Dr Nikita Grover joined us last year as an integrated practitioner combining her 30 years conventional medical experience with functional medicine. We are delighted that our patients can benefit from her skills and knowledge. We shine a light on Dr Grover and her work at Harpal Clinic below.
I’ve been a GP for 25 years and have seen conventional medicine provide many benefits for patients in treating severe and acute disease. However, increasingly, I became aware that conventional medicine often didn’t have the answers to why my patients were experiencing symptoms or why their chronic diseases were not improving, despite having the best available scientific evidence and best pharmaceuticals at my disposal. Patients were also keen to know what they could do to improve their health without medication, and conventional medicine was often unable to provide the answers.
Functional medicine acknowledges that disease and wellness are not black and white but on a spectrum of degrees of health. Although individual symptoms may not always indicate disease, they can indicate a change in the function of our biological systems, whether that relates to the digestive or endocrine systems, how energy is produced or metabolic function.
Functional medicine provides a framework to deal with any patient, irrespective of symptom or diagnosis, enabling them to be placed at the centre of a process of exploration which is respectful of their complexity and individuality. It allows them time to be heard and properly evaluated. It acknowledges that the human body has an incredible capacity to heal itself, when provided with what it is missing, or by removing causative agents.
Functional medicine allows us to first do good, with no or minimal harm, as opposed to either doing nothing, because there is an absence of evidence, or treating with pharmaceuticals and accepting their significant harms, with often questionable benefit.
The other thing that attracted me to functional medicine was that it was just as helpful in a person who was well and wished to optimise their health as for someone with symptoms. Hence it enables true prevention of disease and helps everyone achieve their best health.
Chronic disease is lifestyle driven. It doesn’t just happen because of one thing. It is the result of a process of accumulation of environmental insults over time, the collective sum of our lifetime exposures, from how we arrived in the world, our development in the first three years of life, emotional or physical trauma, viral infections, what we eat, chemical exposures, and more. All those exposures have a bearing on why we are the way we are. These are the root causes. By identifying and quantifying the imbalances in the body, and how they’ve impacted our biological functions, we can correct them. Usually, this involves addressing a wide number of areas and making small changes in each of them. It’s that aggregation of marginal gains that can make a huge difference to one’s health trajectory.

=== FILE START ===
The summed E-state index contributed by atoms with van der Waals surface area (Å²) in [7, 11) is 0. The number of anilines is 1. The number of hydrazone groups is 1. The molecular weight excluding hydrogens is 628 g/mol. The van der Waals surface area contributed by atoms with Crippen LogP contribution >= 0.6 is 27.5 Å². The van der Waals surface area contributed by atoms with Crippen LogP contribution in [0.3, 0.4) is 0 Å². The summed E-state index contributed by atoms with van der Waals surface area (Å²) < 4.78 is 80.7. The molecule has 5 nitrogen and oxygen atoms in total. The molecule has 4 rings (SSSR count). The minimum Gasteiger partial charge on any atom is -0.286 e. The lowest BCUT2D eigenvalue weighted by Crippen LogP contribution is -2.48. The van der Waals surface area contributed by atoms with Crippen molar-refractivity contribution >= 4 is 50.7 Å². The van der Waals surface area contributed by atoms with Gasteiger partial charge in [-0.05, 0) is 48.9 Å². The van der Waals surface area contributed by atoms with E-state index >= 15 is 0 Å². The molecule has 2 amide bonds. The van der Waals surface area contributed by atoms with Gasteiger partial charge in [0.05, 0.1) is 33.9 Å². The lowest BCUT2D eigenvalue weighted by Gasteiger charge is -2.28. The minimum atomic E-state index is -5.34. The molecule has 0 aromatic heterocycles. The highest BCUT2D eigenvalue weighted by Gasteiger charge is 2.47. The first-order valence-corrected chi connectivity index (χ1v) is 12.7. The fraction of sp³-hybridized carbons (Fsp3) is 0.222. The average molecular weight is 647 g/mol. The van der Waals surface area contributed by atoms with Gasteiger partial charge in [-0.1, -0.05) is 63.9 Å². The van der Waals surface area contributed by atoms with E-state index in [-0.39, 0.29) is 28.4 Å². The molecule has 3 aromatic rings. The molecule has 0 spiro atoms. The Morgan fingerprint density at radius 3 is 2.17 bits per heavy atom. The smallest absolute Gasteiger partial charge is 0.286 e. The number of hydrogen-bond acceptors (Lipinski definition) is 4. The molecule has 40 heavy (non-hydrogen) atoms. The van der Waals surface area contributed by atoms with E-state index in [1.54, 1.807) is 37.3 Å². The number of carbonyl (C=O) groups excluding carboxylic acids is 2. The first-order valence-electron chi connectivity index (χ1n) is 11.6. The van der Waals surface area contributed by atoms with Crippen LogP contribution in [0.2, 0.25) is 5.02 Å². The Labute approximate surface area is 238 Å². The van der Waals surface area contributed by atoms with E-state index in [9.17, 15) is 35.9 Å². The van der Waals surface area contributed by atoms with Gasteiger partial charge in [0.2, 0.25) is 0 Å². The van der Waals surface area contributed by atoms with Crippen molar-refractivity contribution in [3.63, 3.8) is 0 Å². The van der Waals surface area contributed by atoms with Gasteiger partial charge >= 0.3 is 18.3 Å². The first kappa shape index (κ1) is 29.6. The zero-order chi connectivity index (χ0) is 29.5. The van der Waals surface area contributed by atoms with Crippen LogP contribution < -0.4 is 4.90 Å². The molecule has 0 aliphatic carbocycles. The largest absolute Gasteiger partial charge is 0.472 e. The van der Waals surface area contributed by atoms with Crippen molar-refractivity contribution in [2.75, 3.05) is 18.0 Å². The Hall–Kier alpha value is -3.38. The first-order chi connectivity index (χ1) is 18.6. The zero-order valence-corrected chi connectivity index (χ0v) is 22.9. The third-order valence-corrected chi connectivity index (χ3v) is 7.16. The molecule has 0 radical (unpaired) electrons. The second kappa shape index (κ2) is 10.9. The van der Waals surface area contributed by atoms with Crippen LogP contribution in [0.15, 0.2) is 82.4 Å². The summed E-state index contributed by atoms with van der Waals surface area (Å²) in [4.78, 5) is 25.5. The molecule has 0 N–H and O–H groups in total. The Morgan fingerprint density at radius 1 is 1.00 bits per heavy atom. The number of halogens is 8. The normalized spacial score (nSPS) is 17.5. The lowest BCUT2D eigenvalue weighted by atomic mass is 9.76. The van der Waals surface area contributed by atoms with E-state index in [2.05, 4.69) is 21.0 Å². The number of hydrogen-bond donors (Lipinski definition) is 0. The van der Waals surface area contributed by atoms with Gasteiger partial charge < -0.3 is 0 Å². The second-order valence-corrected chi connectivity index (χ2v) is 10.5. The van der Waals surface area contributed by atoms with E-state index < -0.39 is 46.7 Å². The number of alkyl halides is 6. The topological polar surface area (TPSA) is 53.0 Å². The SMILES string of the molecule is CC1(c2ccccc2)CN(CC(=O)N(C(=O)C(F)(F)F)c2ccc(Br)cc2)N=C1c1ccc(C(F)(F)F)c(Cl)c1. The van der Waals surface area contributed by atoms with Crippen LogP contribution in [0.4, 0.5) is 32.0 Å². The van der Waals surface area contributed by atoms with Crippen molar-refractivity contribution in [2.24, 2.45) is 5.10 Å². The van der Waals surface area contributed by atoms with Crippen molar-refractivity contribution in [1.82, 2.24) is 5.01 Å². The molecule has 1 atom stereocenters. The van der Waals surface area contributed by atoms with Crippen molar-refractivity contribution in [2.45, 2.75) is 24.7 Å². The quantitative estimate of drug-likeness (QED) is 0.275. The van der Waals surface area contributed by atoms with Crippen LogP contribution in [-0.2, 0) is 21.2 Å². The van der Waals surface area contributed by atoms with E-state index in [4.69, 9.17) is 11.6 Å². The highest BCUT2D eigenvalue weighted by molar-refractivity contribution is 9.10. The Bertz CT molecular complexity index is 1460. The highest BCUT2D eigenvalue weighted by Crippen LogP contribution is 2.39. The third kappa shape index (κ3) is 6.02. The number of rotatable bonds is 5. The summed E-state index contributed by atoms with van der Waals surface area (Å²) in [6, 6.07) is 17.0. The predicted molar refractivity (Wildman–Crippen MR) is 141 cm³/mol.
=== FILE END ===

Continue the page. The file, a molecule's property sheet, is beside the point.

Unexplained symptoms are a huge problem – a modern problem. The first thing we do at Harpal Clinic is give patients time. Consultations are 45-90 minutes long which allows me to really hear my patients’ concerns and understand what their exposures have been, what their predispositions are (be it genetic, family, emotional, physical), and to assess the mediators and perpetuators of their symptoms.
Conventional blood results are interpreted through the lens of optimal health, and then precision diagnostics are offered. This is personalised diagnostic testing with novel biomarkers that are looking for changes in biochemical or physiological functions of the body’s systems, be that of their gut, detoxification systems, hormones, immune function, checking whether they’ve got enough nutrients on board or how they’re using energy. Biological function is a tangled web of complexity and if one area is out of balance, this can impinge on other areas of functioning. Nutrigenomic testing is also offered where we’re not looking for ‘big picture’ genetic problems, but changes in function that patients can modify through diet and lifestyle changes.
Patients are provided with a scientific explanation that connects their symptoms with the changes in their underlying physiology or biochemistry. Then we explore the resources they’ve got at their disposal, using them as levers to restore health. The obvious things include what, how, when they eat; activity, sleep hygiene; nutrients; hormones; what their gut function is like; psychosocial and spiritual networks (if they have a faith, who supports them at home), and psychological modalities. All are supremely important.
We travel with our patients through their health journey, providing them with the support and hope they need. We recognise that even though every story is complex, there is usually always something we can offer.
For me, that initial consultation, where, very often, we’re the first professional to have acknowledged and validated the patient’s concerns and we begin establishing a connection between the patient and doctor – that’s special. Then, working together to harness the plethora of ideas and recommendations that arise empowers patients to regain agency over their health. Every single patient has a unique story which evokes curiosity and interest. What I love about my job as an integrative practitioner, is that I have all the resources available to me from both functional and conventional medicine to help me craft bespoke solutions together with the patient.